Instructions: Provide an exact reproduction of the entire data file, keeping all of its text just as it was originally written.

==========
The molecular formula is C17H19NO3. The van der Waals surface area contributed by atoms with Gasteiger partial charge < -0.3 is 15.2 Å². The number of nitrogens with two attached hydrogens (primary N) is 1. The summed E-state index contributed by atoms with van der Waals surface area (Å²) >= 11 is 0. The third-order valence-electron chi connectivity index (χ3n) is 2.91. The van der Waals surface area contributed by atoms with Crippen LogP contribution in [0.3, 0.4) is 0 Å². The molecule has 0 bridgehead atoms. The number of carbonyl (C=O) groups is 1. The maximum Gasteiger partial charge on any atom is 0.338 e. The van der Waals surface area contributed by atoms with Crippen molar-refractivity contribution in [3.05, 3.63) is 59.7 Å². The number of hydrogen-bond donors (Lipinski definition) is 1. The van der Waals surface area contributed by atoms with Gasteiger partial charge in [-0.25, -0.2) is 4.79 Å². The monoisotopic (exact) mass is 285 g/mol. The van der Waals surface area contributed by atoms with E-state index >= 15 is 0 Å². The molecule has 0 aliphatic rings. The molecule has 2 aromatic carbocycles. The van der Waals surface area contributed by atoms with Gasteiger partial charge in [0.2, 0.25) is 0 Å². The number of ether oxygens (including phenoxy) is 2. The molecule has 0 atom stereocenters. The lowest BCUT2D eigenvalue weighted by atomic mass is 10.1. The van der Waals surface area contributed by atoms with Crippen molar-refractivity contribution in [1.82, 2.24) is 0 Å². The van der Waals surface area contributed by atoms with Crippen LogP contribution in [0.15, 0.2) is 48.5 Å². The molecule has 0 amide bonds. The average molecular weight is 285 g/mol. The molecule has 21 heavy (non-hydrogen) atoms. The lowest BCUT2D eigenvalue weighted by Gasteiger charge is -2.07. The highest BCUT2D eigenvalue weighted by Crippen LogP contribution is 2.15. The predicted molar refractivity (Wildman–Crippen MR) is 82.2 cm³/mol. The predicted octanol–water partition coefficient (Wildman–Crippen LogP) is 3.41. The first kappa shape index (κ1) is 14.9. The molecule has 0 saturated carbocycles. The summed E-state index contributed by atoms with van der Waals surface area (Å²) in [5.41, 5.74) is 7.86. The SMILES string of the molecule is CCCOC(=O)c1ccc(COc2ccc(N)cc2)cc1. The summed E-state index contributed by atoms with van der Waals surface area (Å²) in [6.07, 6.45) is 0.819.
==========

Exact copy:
The molecular formula is C17H19NO3. The van der Waals surface area contributed by atoms with Gasteiger partial charge < -0.3 is 15.2 Å². The number of nitrogens with two attached hydrogens (primary N) is 1. The summed E-state index contributed by atoms with van der Waals surface area (Å²) >= 11 is 0. The third-order valence-electron chi connectivity index (χ3n) is 2.91. The van der Waals surface area contributed by atoms with Crippen LogP contribution in [0.3, 0.4) is 0 Å². The molecule has 0 bridgehead atoms. The number of carbonyl (C=O) groups is 1. The maximum Gasteiger partial charge on any atom is 0.338 e. The van der Waals surface area contributed by atoms with Crippen molar-refractivity contribution in [3.05, 3.63) is 59.7 Å². The number of hydrogen-bond donors (Lipinski definition) is 1. The van der Waals surface area contributed by atoms with Gasteiger partial charge in [-0.25, -0.2) is 4.79 Å². The monoisotopic (exact) mass is 285 g/mol. The van der Waals surface area contributed by atoms with E-state index >= 15 is 0 Å². The molecule has 0 aliphatic rings. The molecule has 2 aromatic carbocycles. The van der Waals surface area contributed by atoms with Gasteiger partial charge in [0.2, 0.25) is 0 Å². The number of ether oxygens (including phenoxy) is 2. The molecule has 0 atom stereocenters. The lowest BCUT2D eigenvalue weighted by atomic mass is 10.1. The van der Waals surface area contributed by atoms with Crippen molar-refractivity contribution in [1.82, 2.24) is 0 Å². The van der Waals surface area contributed by atoms with Crippen LogP contribution in [0.15, 0.2) is 48.5 Å². The molecule has 0 amide bonds. The average molecular weight is 285 g/mol. The molecule has 21 heavy (non-hydrogen) atoms. The lowest BCUT2D eigenvalue weighted by Gasteiger charge is -2.07. The highest BCUT2D eigenvalue weighted by Crippen LogP contribution is 2.15. The predicted molar refractivity (Wildman–Crippen MR) is 82.2 cm³/mol. The predicted octanol–water partition coefficient (Wildman–Crippen LogP) is 3.41. The first kappa shape index (κ1) is 14.9. The molecule has 0 saturated carbocycles. The summed E-state index contributed by atoms with van der Waals surface area (Å²) in [5.41, 5.74) is 7.86. The SMILES string of the molecule is CCCOC(=O)c1ccc(COc2ccc(N)cc2)cc1. The summed E-state index contributed by atoms with van der Waals surface area (Å²) in [6.07, 6.45) is 0.819.